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We have a web server running Lighttpd on FreeBSD.

Some of our clients demand FTP access to their server. With most of them, chrooting them with the FTP daemon into a "files" directory so they can upload pictures of their kids or whatnot suffices, and then we just have Lighty configured to not fire up FastCGI if a request is made for a file in that directory. But at least one client needs access to their whole webroot. Okay, so I set up the FTP daemon to umask 022 all uploaded files (so the permissions become rw-r--r--) and thought I was very clever.

However, it has come to my attention (thankfully not the hard way) that PHP scripts are executable on the server if the file merely has the relevant read bit set; the execute bit (or lack thereof) is ignored. What's up with that? I assumed the execute bit would have to be set in order for the file to be, you know, executed…

Is there simply a way to stop Lighty and/or PHP from executing scripts without execute bits? (I've already tried #lighttpd on Freenode, but they didn't seem to think it was possible.)

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2 Answers

The execute bit has nothing to do with the HTTP server. CGI scripts need it because the HTTP server uses exec(3) (and friends) to execute them. PHP scripts on the other hand are read and executed because the configuration of the web server allows them to.

  • So your quick choice is to remove the read bit from the PHP scripts that you want the HTTP server not execute.

  • Read the configuration manual of your web server and find out whether you can have it selectively (per directory) execute PHP scripts (I do run lighttpd and do not know whether it is possible or not).

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Removing the read bit isn't an option, since we do want files folks upload to be served (as opposed to executed) by the server. (One guy likes to upload lots of pictures he uses in eBay auctions.) It is possible to disable PHP execution scripts per directory, as I mentioned in the OP. Post a question tagged with "lighttpd" if you'd like me to tell you how it can be done. –  Garrett Albright Nov 11 '09 at 23:50
    
Like I told you: The execute bit has to do with the exec(3) family of system calls which the web server uses to execute CGI scripts. I highly doubt that you allow PHP scripts to run as CGI (although it is possible). So the execute bit has nothing to do with your problem. Since you want certain PHP scripts not to be executed by the web server, the correct terminology here is interpreted. When you ask from a browser a page that is a PHP script, the server reads it, understands that it is PHP, interprets it and then sends you the HTML output. Remove the read bit from such a file and you are OK. –  adamo Nov 12 '09 at 6:18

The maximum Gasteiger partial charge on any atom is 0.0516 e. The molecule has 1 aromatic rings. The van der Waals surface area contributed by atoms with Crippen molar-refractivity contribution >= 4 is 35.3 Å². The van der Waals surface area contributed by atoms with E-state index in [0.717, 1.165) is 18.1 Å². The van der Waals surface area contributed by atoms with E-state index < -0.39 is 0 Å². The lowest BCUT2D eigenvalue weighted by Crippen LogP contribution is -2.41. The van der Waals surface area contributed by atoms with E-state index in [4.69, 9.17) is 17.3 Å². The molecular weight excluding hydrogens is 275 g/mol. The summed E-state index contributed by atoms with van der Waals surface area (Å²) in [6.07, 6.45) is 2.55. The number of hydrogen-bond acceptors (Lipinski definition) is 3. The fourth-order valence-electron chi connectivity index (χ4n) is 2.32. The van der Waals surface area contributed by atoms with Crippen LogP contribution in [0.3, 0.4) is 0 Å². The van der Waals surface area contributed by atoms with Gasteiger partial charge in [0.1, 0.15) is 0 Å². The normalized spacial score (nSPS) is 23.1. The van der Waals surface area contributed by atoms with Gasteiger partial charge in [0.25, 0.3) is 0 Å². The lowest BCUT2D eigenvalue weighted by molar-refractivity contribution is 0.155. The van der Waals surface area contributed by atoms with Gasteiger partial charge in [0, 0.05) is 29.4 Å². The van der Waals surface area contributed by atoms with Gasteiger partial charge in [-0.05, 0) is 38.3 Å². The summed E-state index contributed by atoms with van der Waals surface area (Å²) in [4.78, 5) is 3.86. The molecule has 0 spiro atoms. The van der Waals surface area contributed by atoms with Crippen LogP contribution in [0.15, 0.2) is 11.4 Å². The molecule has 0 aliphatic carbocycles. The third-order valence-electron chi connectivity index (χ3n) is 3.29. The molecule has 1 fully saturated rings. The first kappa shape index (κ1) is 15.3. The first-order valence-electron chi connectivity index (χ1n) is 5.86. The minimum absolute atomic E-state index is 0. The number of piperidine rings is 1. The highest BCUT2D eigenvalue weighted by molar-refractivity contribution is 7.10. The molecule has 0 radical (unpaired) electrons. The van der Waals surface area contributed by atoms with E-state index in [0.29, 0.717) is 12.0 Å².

The FTP daemon itself is configured to set permissions on uploaded files. I really have better things to do than to monitor what files clients are uploading and manually turn off read bits for any that might be scripts… And I can't set the daemon to turn off read bits on files, because allowing them to upload files which can then be served by the server is the entire point. Hopefully that clarifies my approach here… And we're using FastCGI to link the PHP interpreter and Lighty. –  Garrett Albright Nov 12 '09 at 16:20
    
redmine.lighttpd.net/wiki/1/TutorialLighttpdAndPHP It has a small per-directory configuration section. It may help (The fact that you run PHP over FastCGI really clarified the situation) –  adamo Nov 12 '09 at 22:33
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IIRC if you run PHP through CGI+PHPsuExec/suphp (or FastCGI+suExec/suphp) it is very fussy about permissions (and ownership) by default, though I'm not sure how much of this is due to PHP or PHPsuExec/suphp - this is why some (including my own shared web server) run this way rather than through the Apache module. It requires scripts to have the execute-for-user bit set and will not run if either of the group-write or other-write bits are set with similar checks for the directories the script is located in.

I'm running through Apache on the machines I use PHP on though, so I couldn't tell you how to configure this under lighttpd.

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This looks promising, but it would require installing Apache just to get one of the cousin binaries that comes along with it…? We're running on an inexpensive VPS, so I do have to be somewhat mindful of what I've got taking up space on there. –  Garrett Albright Nov 12 '09 at 16:22
    
You can probably get lighttpd and php running the same way without an Apache install. Though I'm not the person to tell you how to do that, unfortunately. –  David Spillett Nov 12 '09 at 16:26
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